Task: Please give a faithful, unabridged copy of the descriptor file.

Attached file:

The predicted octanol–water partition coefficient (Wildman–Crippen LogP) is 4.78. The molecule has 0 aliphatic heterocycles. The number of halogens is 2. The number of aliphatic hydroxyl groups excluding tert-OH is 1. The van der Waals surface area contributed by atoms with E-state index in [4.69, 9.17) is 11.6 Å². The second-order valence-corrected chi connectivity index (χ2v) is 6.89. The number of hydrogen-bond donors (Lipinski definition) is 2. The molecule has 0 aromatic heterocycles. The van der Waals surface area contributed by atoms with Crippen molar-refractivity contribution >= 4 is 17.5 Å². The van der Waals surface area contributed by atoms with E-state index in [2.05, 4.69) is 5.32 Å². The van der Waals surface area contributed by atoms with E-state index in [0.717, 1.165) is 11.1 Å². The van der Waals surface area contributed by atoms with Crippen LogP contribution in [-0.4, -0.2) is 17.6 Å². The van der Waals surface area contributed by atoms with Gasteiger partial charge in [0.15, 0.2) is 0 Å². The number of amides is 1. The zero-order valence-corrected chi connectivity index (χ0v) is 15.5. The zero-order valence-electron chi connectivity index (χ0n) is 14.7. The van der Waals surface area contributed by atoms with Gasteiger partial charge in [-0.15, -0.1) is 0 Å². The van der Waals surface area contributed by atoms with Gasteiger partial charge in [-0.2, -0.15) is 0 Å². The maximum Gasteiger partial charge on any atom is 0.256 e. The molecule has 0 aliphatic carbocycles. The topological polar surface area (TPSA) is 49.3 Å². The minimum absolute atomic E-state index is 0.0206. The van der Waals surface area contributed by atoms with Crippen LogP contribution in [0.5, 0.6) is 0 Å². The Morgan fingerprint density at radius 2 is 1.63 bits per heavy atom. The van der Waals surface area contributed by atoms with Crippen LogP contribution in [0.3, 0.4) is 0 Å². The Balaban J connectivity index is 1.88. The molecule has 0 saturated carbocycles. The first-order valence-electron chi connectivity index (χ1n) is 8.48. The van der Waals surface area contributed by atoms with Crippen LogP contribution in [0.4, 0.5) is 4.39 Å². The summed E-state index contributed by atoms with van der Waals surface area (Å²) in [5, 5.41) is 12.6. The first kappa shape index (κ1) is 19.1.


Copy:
The predicted octanol–water partition coefficient (Wildman–Crippen LogP) is 4.78. The molecule has 0 aliphatic heterocycles. The number of halogens is 2. The number of aliphatic hydroxyl groups excluding tert-OH is 1. The van der Waals surface area contributed by atoms with E-state index in [4.69, 9.17) is 11.6 Å². The second-order valence-corrected chi connectivity index (χ2v) is 6.89. The number of hydrogen-bond donors (Lipinski definition) is 2. The molecule has 0 aromatic heterocycles. The van der Waals surface area contributed by atoms with Crippen molar-refractivity contribution >= 4 is 17.5 Å². The van der Waals surface area contributed by atoms with E-state index in [2.05, 4.69) is 5.32 Å². The van der Waals surface area contributed by atoms with E-state index in [0.717, 1.165) is 11.1 Å². The van der Waals surface area contributed by atoms with Crippen LogP contribution in [-0.4, -0.2) is 17.6 Å². The van der Waals surface area contributed by atoms with Gasteiger partial charge in [0.15, 0.2) is 0 Å². The number of amides is 1. The zero-order valence-corrected chi connectivity index (χ0v) is 15.5. The zero-order valence-electron chi connectivity index (χ0n) is 14.7. The van der Waals surface area contributed by atoms with Gasteiger partial charge in [-0.15, -0.1) is 0 Å². The van der Waals surface area contributed by atoms with Gasteiger partial charge in [-0.2, -0.15) is 0 Å². The maximum Gasteiger partial charge on any atom is 0.256 e. The molecule has 0 aliphatic carbocycles. The topological polar surface area (TPSA) is 49.3 Å². The minimum absolute atomic E-state index is 0.0206. The van der Waals surface area contributed by atoms with Crippen LogP contribution in [0.5, 0.6) is 0 Å². The Morgan fingerprint density at radius 2 is 1.63 bits per heavy atom. The van der Waals surface area contributed by atoms with Crippen LogP contribution in [0.3, 0.4) is 0 Å². The Balaban J connectivity index is 1.88. The molecule has 0 saturated carbocycles. The first-order valence-electron chi connectivity index (χ1n) is 8.48. The van der Waals surface area contributed by atoms with Crippen LogP contribution in [0.4, 0.5) is 4.39 Å². The summed E-state index contributed by atoms with van der Waals surface area (Å²) in [5, 5.41) is 12.6. The first kappa shape index (κ1) is 19.1.